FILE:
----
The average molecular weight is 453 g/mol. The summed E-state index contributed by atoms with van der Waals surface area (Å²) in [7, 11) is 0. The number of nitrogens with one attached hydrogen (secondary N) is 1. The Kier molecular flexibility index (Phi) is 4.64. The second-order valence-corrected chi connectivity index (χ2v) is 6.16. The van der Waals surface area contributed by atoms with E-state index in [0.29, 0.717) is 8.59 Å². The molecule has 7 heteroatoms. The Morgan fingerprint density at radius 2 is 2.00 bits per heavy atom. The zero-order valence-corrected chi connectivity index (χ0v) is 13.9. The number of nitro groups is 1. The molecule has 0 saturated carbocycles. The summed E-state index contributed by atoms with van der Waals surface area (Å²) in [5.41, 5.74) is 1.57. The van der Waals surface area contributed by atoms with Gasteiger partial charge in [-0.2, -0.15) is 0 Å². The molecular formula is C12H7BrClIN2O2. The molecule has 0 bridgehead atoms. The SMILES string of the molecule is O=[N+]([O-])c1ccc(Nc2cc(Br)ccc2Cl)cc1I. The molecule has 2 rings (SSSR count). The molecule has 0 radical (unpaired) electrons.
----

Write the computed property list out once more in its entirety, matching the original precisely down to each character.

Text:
The average molecular weight is 453 g/mol. The summed E-state index contributed by atoms with van der Waals surface area (Å²) in [7, 11) is 0. The number of nitrogens with one attached hydrogen (secondary N) is 1. The Kier molecular flexibility index (Phi) is 4.64. The second-order valence-corrected chi connectivity index (χ2v) is 6.16. The van der Waals surface area contributed by atoms with E-state index in [0.29, 0.717) is 8.59 Å². The molecule has 7 heteroatoms. The Morgan fingerprint density at radius 2 is 2.00 bits per heavy atom. The zero-order valence-corrected chi connectivity index (χ0v) is 13.9. The number of nitro groups is 1. The molecule has 0 saturated carbocycles. The summed E-state index contributed by atoms with van der Waals surface area (Å²) in [5.41, 5.74) is 1.57. The van der Waals surface area contributed by atoms with Gasteiger partial charge in [-0.2, -0.15) is 0 Å². The molecular formula is C12H7BrClIN2O2. The molecule has 0 bridgehead atoms. The SMILES string of the molecule is O=[N+]([O-])c1ccc(Nc2cc(Br)ccc2Cl)cc1I. The molecule has 2 rings (SSSR count). The molecule has 0 radical (unpaired) electrons.